Tuesday, January 18, 2011

The Long View

We live in a 24-hour news cycle, results-now world. In contrast, our God takes the long view.

Seeking immediate results is rarely more common than when our ministries are impacted by an economic recession. All of our measurement tools are in place to report short-term measurable “success.” We impatiently scan our ministry reports for positive data indicators.

Are concerns about short-term data important? Yes, par­ticularly if questions of sustainability of the organization are in play.

Yet sound guidance of a ministry is more like running a marathon than a sprint. It is focused on the Great Commission with an appropriate desire to attain short-term effectiveness.

Matthew 14:15 records the recommendation of the disciples to Jesus as they told Him, “This is a remote place, and it’s already getting late. Send the crowds away so they can go to the villages and buy food for themselves.” In his recent book, The Longview: Lasting Strategies for Rising Leaders, Roger Parrott, president of Bellhaven College, suggests “the committee’s decision seemed like a reasonable solution.”1

But Jesus took a long view perspective in mentoring these disciples, knowing the solution had sweeping ramifications beyond where to get dinner. Bolstered by the miracle on the hillside, Peter found the faith to step out of the boat and walk on water. That evening had long view implications.

God often builds his church using the long view principle. William Carey, the first missionary to India, worked for seven years before he had his first convert. Robert Morrison, the first Protestant missionary to China, labored for a quarter century and had fewer than a dozen converts.2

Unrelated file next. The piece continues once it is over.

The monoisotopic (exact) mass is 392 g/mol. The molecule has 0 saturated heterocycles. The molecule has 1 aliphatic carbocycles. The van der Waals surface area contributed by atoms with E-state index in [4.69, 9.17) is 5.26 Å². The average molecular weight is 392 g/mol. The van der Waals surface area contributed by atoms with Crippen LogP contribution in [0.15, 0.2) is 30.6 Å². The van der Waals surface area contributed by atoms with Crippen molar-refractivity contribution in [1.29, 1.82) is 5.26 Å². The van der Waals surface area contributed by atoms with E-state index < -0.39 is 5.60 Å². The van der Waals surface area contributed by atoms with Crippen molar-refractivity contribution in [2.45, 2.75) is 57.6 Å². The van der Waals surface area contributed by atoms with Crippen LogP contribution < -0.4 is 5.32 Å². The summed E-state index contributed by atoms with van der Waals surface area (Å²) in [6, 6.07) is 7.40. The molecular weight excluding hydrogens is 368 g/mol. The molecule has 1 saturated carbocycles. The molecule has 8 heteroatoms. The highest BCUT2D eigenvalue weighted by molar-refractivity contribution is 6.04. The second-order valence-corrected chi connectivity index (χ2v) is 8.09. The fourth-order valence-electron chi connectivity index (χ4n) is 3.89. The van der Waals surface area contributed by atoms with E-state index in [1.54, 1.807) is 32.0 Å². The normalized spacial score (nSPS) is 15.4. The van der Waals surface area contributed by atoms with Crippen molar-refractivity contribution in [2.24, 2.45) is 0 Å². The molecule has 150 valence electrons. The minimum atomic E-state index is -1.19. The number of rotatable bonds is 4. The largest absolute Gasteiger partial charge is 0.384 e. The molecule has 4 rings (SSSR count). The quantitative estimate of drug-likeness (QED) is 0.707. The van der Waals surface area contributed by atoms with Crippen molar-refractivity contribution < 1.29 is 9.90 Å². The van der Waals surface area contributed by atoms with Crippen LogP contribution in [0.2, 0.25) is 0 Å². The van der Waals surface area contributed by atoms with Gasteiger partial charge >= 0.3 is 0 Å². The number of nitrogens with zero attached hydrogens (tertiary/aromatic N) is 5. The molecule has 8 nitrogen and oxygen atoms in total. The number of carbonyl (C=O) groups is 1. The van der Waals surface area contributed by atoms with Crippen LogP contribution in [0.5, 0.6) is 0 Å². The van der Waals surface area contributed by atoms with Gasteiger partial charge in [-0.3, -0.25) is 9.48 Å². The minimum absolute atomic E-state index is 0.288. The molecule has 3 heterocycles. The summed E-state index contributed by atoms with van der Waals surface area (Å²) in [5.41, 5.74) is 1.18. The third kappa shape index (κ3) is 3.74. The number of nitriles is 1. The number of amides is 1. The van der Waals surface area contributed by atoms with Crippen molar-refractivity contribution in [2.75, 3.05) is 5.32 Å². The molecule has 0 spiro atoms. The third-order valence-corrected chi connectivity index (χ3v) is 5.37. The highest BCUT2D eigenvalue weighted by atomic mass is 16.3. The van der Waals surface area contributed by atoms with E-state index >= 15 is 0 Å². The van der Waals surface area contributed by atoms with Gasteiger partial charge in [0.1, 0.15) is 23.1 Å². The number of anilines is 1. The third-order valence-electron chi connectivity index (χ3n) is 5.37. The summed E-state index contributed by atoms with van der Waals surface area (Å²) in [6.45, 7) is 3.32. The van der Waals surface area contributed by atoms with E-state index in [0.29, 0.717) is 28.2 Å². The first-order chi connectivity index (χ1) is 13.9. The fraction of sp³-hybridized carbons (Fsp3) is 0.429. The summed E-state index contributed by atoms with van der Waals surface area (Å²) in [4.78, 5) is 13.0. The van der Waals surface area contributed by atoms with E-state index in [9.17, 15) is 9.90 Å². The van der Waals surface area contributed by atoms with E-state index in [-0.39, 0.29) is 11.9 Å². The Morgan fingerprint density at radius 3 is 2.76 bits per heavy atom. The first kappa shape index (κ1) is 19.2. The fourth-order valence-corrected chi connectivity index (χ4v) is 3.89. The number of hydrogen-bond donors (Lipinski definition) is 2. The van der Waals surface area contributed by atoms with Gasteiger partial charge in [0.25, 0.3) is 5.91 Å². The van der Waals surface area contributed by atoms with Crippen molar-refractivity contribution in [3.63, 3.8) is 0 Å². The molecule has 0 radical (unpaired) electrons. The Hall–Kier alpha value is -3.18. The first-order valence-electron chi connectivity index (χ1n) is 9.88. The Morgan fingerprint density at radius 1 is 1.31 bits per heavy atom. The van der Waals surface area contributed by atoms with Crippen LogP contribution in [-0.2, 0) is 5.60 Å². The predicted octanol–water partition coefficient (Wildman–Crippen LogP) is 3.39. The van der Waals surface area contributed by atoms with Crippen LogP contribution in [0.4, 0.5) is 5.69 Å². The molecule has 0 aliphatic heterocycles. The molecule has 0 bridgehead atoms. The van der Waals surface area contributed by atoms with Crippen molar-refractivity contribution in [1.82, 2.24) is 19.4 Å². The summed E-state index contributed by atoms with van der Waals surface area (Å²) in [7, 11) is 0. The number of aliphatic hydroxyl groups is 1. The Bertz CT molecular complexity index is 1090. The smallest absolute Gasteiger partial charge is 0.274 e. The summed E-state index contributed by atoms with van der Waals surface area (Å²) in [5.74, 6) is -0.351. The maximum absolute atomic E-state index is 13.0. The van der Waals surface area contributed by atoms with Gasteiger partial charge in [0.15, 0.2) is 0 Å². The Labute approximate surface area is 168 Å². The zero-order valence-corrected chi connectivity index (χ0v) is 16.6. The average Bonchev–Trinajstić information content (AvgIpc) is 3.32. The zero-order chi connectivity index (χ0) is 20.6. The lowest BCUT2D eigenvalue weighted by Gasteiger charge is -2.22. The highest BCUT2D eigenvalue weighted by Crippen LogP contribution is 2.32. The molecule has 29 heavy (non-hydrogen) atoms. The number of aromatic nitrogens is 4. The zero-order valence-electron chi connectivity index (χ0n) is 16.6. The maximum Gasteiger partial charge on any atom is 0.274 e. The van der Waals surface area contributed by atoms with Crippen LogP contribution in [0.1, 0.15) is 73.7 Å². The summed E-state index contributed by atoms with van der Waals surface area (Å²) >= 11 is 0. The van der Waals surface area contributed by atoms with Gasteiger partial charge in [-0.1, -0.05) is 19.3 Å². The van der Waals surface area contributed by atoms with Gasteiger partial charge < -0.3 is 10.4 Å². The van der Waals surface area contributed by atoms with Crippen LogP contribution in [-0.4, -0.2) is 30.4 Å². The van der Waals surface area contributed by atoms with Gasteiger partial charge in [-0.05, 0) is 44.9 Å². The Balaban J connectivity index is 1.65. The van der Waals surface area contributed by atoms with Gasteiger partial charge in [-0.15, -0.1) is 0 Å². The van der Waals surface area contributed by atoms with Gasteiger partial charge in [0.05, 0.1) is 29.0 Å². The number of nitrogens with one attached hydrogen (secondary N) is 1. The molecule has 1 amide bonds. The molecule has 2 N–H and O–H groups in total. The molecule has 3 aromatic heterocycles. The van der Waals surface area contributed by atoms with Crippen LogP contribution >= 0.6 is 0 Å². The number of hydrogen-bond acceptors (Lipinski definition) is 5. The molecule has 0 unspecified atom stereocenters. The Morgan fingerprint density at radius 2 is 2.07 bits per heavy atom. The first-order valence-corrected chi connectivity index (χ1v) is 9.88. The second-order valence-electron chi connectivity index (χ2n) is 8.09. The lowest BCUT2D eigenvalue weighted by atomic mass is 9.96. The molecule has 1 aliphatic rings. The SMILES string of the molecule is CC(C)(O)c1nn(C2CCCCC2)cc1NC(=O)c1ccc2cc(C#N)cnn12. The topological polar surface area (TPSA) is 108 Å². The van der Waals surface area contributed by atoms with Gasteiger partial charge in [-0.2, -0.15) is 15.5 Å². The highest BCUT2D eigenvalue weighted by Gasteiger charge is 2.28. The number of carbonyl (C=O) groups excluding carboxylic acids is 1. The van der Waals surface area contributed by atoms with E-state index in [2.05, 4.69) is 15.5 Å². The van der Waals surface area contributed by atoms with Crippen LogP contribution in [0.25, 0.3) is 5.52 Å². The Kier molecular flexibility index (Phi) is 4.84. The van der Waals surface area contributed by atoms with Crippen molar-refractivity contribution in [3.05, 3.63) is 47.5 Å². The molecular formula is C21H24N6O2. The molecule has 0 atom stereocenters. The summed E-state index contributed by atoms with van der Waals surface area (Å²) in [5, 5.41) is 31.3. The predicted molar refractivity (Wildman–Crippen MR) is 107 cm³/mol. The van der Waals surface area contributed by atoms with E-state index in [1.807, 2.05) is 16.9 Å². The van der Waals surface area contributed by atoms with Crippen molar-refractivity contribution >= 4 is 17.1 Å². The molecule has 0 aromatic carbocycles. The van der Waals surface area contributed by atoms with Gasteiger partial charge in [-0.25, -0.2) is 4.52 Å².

When taking the long view, the following principles are fundamental.
  • Remembering. We are often so focused on the current challenges that we do not take time to remember. How has God helped us in the past? Has he ever failed us? What lessons did He teach us in past challenging times?
  • Reflecting. Identify the season your organization is in by reflecting on your environment. Bill Hybels refers to the seasons of growth as consolidation, transition, malaise and reinvention. He traces the seasons idea back to Ecclesiastes 3:1, which says that “there is a time for everything, and a season for every activity under the heavens.”3 Simply naming the season we are in is the basis of determining the implications of the season.
  • Vision-casting. “God’s vision for your ministry will not change quickly, nor will it be something you will accomplish rapidly. His vision will require years of active pursuit. The vision itself may even outlive you!
“Thus, the heart of the vision will remain unchanged over a prolonged period. Some of the details lying at the outer edge of your understanding of the vision may shift somewhat over the course of time. But the core of the vision—the people you have been called to reach, the task you have been called to do, the purpose for which you exist—will remain constant.

“Because He is not a God of confusion but of order, because He is a God who is in control, because He takes great pleasure in seeing us find success in our service, He will be faithful in His support of the vision.”4

Reflecting on these principles, have you made short-term decisions in the last 12 months impacting the budget, programming, personnel, and much more? You probably have and this was important to do in the short-run. But even the short-term decisions can and should be made with the long view foremost in mind.

1 The Longview: Lasting Strategies for Rising Leaders, Roger Parrott, David C. Cook, 2009.
2 Ibid.
3 Axiom, Bill Hybels, Zondervan, 2008.
4 The Power of Vision, George Barna, Regal, 2009.